In chapter 2: The Concept of Childbed Fever, Semmelweis emphasized the degree of decomposition of organic matter was related to childbed fever. Sources of infection were various and generally transmitted by attendants' hands, blood-soiled linen and contaminated instruments (a footnote in chapter 2 indicates Semmelweis' critics delayed adoption of prophylactic measures by erroneously stressing corpses were the only source of infection). Semmelweis also argued childbed fever was not a contagious disease, in disagreement with others practitioners. Particularly in 1843, Oliver Wendell Holmes Footnote 1 concluded not only was the disease contagious, but also "frequently carried from patient to patient by physicians and nurses". For Semmelweis the disease could not be transmitted in the absence of 'cadaverous particles' (we now know bacteria causing childbed fever do feed on decaying matter), and death was caused by a type of pyemia (septicemia).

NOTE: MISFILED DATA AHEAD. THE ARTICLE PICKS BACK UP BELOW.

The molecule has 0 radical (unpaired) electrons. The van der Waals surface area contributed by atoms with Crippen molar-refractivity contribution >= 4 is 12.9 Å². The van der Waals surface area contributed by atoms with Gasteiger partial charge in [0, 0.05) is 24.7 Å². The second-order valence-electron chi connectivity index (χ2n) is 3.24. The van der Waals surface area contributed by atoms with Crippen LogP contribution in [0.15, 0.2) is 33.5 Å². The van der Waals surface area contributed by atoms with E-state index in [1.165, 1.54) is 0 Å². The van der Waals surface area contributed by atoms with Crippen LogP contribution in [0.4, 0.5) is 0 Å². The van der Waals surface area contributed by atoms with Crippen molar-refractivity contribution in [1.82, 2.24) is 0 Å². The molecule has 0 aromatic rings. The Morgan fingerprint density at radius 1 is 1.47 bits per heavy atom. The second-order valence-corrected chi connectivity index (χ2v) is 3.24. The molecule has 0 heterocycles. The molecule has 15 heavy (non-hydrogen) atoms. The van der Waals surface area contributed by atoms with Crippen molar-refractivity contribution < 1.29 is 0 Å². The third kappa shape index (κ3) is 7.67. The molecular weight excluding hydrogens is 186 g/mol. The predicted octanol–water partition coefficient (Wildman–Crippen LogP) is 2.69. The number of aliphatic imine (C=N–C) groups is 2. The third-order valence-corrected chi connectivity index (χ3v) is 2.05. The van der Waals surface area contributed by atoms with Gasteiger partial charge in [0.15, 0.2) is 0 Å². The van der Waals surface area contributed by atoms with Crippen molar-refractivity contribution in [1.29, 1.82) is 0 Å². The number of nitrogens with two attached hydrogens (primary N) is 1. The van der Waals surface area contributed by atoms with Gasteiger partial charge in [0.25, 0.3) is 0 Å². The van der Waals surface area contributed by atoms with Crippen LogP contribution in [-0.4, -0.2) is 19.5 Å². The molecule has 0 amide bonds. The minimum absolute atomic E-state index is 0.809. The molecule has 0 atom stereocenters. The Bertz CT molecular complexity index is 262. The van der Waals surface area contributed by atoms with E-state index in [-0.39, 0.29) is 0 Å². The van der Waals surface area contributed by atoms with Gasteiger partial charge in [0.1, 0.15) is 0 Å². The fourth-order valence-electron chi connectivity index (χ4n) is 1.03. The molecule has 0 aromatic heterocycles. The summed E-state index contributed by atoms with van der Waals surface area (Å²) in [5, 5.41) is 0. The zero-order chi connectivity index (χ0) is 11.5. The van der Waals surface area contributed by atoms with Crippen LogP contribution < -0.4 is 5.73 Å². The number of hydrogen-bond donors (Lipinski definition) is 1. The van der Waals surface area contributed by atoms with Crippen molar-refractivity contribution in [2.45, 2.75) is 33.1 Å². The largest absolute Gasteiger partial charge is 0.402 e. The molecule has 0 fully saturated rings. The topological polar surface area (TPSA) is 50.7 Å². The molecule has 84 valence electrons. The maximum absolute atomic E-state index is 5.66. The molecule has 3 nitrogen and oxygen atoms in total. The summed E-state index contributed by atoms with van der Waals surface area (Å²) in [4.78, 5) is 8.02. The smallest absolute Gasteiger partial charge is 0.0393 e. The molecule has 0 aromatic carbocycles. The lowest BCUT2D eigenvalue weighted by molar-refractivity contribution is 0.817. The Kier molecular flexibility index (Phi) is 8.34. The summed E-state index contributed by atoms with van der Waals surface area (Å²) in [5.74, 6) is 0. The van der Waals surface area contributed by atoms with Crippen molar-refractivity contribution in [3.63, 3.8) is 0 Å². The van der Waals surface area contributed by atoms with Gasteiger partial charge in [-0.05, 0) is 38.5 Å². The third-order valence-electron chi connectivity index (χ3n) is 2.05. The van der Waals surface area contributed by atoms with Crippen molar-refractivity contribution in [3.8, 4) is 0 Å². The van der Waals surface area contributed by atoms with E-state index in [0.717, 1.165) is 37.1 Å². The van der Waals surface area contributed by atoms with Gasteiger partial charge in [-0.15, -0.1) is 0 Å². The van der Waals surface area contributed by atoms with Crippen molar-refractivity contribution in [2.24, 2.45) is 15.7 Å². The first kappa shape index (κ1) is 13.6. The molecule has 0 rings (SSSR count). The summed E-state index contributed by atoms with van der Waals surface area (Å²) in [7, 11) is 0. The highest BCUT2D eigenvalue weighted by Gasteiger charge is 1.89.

Chlorine hand washing in the prevention of childbed fever was desperately defended by Semmelweis in both chapter 3: Etiology and chapter 5: Prophylaxis of Childbed Fever. The opponents to chlorine wash, he declared, were not likely to use chlorine conscientiously - a fact which was later on documented (see chapter 6, footnote 32). He implored "all governments to proclaim such laws [forbidding those engaged in maternity hospitals from activities likely to contaminate their hands] in order that the childbearing sex will not be further decimated, in order that life yet unborn will not be infected with seeds of death by those very persons who are called to protect life". In chapter 3, his conviction that childbed fever is not a contagious disease is further reiterated as he observed "Obstetricians carry the [decaying] matter on their hands for hours and even days without harming themselves. … If the epidermis is removed by an injury, however, the disease is generated".